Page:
Album Review: Joy Oladokun – Proof of Life

A notable recent trend in pop music has been the rise of the heartfelt singer songwriter, offering songs about ordinary lives and love without any fancy trimmings or concern about their image. Of course all of them hitting the top of the charts have been male. You don’t see many women in any genre just standing on stage in a hoodie playing their guitar and gently singing from the heart.

Joy Oladokun’s new album ‘Proof of Life’ offers us a female version of that kind of honest, understated anti-style. What makes her even more interesting than those crop of solo singer songwriters is the inventive and fresh sound she creates on this record – taking pop, folk, indie and jazz influences and fusing them into something new of her own.

‘Keeping the Lights on’ offers us a brilliant introduction to this sound whose appeal hinges on the delicate mix of her gorgeous voice and the soft shimmer of the music. A more simple acoustic arrangement also suits her, like on ‘Changes’ where the lyrics tell the story of someone trying their best to understand the world and their place in it. This one was co-written by Dan Wilson, of Semisonic fame.

Despite working with him and a number of other co-writers on this record, she also offers us an array of solo written songs which help prove her honest authenticity. One of the stand outs is ‘Taking Things for Granted’ where she describes isolation from her peers as a child, which instead of creating cynicism has led her to try to maintain a blind optimism about the goodness of others. Similarly the lovely ‘Somebody Like Me’ asks for acceptance, understanding and love, while also offering one of the best vocal performances on the record.

With such an open-hearted style it’s unsurprising that many artists have lined up to collaborate with Joy on this record, including the band Mt Joy, Manchester Orchestra, Maxo Kream and Noah Kayan.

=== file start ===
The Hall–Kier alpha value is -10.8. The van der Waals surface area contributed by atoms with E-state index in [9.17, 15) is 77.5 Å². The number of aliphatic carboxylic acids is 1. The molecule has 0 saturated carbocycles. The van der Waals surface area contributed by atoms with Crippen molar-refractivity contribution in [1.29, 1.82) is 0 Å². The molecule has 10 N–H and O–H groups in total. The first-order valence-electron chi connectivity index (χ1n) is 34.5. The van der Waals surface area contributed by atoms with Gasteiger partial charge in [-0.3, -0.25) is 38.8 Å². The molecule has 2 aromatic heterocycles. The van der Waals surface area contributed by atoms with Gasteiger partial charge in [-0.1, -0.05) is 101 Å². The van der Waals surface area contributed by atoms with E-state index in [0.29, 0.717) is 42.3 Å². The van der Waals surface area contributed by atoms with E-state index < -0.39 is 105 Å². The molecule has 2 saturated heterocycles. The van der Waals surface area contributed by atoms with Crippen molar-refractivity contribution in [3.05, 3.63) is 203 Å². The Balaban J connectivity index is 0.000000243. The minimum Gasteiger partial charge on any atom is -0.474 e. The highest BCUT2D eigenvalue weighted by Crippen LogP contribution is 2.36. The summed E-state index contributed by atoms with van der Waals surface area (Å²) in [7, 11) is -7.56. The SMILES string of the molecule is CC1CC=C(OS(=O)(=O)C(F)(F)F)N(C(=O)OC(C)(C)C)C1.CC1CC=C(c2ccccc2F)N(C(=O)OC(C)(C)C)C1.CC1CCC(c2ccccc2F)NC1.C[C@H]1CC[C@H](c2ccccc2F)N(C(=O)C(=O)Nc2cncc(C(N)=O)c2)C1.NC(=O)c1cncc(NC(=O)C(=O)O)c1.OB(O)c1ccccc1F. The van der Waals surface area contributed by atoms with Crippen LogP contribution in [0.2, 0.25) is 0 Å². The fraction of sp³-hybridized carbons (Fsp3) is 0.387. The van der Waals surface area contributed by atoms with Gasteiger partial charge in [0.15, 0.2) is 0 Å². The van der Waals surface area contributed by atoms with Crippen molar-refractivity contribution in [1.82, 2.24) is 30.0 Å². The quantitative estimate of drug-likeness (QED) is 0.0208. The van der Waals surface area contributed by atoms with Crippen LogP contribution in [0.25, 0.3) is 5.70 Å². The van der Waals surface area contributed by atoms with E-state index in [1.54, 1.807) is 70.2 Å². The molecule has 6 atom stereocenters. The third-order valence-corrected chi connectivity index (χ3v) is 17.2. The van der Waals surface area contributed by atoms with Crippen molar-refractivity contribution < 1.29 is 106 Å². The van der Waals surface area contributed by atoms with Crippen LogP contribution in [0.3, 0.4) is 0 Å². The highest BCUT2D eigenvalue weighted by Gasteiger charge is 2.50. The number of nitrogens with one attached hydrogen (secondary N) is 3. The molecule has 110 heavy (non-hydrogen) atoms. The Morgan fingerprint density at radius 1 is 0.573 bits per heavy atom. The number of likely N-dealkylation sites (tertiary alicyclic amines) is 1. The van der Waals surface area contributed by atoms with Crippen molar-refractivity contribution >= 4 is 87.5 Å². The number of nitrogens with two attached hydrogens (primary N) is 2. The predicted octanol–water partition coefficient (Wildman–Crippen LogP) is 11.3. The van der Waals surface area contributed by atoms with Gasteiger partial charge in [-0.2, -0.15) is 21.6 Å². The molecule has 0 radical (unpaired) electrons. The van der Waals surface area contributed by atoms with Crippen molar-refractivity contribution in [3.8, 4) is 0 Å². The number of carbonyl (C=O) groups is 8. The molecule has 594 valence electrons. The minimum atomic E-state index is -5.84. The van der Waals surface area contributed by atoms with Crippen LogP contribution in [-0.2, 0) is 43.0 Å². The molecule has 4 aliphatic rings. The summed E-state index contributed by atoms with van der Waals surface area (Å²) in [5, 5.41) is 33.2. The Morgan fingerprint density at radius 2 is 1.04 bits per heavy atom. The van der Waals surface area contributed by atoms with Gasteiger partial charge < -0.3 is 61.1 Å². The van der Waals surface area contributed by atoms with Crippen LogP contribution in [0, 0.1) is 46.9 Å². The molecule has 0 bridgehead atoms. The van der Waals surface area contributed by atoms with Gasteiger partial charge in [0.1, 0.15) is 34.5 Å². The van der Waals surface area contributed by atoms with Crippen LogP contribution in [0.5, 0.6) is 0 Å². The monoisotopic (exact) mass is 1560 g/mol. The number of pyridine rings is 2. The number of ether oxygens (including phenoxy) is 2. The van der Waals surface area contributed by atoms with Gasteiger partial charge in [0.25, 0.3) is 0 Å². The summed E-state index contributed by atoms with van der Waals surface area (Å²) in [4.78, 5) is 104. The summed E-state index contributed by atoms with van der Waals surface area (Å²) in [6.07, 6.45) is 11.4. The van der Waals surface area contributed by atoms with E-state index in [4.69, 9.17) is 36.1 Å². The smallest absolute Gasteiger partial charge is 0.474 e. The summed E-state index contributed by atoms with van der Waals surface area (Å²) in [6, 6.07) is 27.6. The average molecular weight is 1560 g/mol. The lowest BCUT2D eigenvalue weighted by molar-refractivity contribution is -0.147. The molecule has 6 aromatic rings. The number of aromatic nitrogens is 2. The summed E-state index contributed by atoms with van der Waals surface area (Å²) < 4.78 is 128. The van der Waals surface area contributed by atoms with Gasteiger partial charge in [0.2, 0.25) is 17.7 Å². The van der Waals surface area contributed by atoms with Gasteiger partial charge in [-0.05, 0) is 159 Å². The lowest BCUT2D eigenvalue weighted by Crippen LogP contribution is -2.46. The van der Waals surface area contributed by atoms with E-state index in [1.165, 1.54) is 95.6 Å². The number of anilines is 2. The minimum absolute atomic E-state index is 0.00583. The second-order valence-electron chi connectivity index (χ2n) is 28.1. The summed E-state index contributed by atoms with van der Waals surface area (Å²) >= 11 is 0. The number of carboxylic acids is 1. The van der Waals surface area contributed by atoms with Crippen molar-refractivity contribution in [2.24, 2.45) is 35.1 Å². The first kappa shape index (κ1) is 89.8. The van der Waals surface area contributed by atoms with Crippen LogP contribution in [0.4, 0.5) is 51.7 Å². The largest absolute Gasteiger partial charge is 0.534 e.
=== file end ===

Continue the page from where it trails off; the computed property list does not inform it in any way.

The most notable guest on the record is Chris Stapleton, who duets on the soulful beauty ‘Sweet Symphony’. The song’s YouTube comments are full of people already declaring this their wedding song, which is testament to its immediacy and emotional resonance.

Songs like ‘Trying’, ‘Pride’ and ‘The Hard Way’ are quiet reminders to keep going forward and rise above those trying to hurt you. There’s a real sense of hopeful courage here, coming from her experience as a queer, black woman making her way in the music industry.

What makes this record a really enjoyable listen is that she’s not afraid of experimenting with her styles, from the r’n’b tinged ‘Revolution’ which includes a guest rap, to ‘We’re All Gonna Die’ which is a Weezer inspired fun slacker anthem.

Joy has called the album a collection of ‘helpful anthems’, and listening to these songs really does feel like having a comforting conversation with a friend. She finishes with the lovely ‘Somehow’ and a reminder that ‘somehow things just get better’.

‘Proof of Life’ is an album for those who believe that hopeful, brighter days are ahead. That optimism, in these troubled times, feels revolutionary in itself.


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